Essential vs Absolute Oil: What’s the Difference?

Essential vs Absolute Oil: What's the Difference?

I LOVE essential oils. I've amassed a nice collection over the years because of my frequent perusal of the essential oils section at my local health food store. All those beautiful smells with their healthful benefits — I can't get enough. So I picked up a fancy, flowery blended oil the other day and I was happily diffusing it in my home when I started getting a big ol' headache out of nowhere. It didn't dawn on me right away that it could be my new oil because I've never had that reaction before. When I did finally realize it could be the problem, I turned it off and felt better in an hour. What the heck?

It's unusual for me to skip the full check of ingredients before buying something new, but even I get lax every now and again. I guess this was one of those times because I failed to notice one word on that new bottle: absolute.

Turns out that blend of oils contained one absolute oil among the essential oils, and I'm sure that's what I was reacting to.

What's the Difference Between Essential Oils and Absolute Oils?

Essential oils are primarily produced through the process of steam distillation, but some flowers (lily, lotus, jasmine, tuberose, carnation, gardenia, jonquil, violet leaf, narcissus and mimosa) are too delicate for steam (heat) distillation and are extracted using solvents instead.

An absolute oil is an essence, having an extremely high concentration of fragrance very close to the natural smell of the plant material. Because of their high concentration of aromatics, absolutes are most often used in perfumery instead of aromatherapy or other health-related applications. Absolutes are often blended with essential oils, CO2 extracts and other types of extracted aromatics in alcohol or in a fixed oil (like Jojoba).

According to NAHA.org,

Solvent extraction is the use of solvents, such as petroleum ether, methanol, ethanol, or hexane, to extract the odoriferous lipophilic material from the plant. The solvent will also pull out the chlorophyll and other plant tissue, resulting in a highly colored or thick/viscous extract. The first product made via solvent extraction is known as a concrete. A concrete is the concentrated extract that contains the waxes and/or fats as well as the odoriferous material from the plant. The concrete is then mixed with alcohol, which serves to extract the aromatic principle of the material. The final product is known as an absolute.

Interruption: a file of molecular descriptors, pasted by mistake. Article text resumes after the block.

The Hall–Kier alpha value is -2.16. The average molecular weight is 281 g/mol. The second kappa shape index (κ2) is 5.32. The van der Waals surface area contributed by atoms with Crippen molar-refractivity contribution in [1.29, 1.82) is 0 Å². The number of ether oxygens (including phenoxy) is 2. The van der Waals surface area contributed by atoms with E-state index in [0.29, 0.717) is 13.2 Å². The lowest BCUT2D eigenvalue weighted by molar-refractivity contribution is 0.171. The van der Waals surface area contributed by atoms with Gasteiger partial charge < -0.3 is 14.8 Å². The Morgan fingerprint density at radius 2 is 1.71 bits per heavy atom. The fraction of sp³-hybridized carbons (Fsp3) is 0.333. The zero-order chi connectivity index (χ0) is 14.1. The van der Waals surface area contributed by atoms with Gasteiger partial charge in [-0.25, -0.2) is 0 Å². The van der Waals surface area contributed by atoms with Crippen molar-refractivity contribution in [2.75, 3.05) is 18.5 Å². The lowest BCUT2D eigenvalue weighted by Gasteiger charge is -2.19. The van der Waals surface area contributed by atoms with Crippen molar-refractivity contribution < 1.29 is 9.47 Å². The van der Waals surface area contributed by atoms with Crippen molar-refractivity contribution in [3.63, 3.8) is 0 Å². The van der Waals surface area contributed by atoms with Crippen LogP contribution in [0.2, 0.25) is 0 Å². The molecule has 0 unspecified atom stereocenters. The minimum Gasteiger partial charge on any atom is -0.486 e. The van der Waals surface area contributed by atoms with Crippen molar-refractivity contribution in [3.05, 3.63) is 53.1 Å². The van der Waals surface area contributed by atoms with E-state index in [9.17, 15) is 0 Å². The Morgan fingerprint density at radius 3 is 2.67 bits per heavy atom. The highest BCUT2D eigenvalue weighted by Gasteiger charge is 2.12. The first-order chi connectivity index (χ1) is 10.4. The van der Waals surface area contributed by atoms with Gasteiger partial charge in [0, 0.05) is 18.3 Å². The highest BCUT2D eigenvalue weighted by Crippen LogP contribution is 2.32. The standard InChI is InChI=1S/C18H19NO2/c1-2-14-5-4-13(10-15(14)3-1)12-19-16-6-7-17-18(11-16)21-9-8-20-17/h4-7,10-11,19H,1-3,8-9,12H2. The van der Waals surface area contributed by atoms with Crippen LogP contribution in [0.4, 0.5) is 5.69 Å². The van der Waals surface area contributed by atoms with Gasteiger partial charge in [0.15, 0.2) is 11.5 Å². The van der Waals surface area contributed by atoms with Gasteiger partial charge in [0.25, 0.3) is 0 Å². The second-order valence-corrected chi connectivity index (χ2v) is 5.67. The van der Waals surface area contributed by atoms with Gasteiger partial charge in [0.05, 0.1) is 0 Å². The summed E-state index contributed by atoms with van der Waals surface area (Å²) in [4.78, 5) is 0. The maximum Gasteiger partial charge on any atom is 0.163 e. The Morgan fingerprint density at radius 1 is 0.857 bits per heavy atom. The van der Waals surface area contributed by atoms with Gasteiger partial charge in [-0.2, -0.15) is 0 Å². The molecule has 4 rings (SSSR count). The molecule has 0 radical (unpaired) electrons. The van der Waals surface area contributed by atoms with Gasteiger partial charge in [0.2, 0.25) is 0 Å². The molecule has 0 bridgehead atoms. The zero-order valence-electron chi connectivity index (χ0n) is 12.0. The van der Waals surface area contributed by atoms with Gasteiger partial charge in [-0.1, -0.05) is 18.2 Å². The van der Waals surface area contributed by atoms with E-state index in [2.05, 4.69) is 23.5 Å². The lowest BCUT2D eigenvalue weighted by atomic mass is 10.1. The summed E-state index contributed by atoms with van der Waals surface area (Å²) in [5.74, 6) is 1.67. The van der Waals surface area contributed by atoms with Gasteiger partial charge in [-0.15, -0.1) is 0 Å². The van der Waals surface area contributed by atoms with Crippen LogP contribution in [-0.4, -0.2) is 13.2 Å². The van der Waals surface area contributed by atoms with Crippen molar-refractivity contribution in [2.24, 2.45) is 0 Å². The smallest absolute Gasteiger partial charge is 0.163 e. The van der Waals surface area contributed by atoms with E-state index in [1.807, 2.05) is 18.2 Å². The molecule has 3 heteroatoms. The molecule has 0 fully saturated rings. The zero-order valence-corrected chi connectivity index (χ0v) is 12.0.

What About Solvent Residue?

Solvent residue (the chemicals remaining in the final product after solvent extraction methods are used) is a real concern. There are varying reports as to how much is actually left in a finished absolute oil, ranging from 5 parts per million all the way up to 20% of the final product. The higher residue amounts seem to be referring to absolutes made with benzene which is a dangerous Class 1 solvent that's no longer used for any essential oil extractions.

US Pharmacopeia standards set the following limits on residual amounts of common chemicals used in the solvent extraction process:

  • Hexane (Class 2) – 290 ppm
  • Methanol (Class 2) – 3000 ppm
  • Ethanol (Class 3) – 5000 ppm

The current European Union standards require less than 10 ppm solvent residues in a finished absolute. However, even with such a small residue (less than .0001%), many aromatherapists and oils experts won't use absolutes because of the potential negative effects of the residual chemicals.

And that's our recommendation too. At this point, there are much safer and widely available options in steam distilled essential oils.

P.S. Click here to learn more about how synthetic fragrances can also cause headaches and other health issues just like the solvents in absolute oils can.

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Designed by Alicia Voorhies

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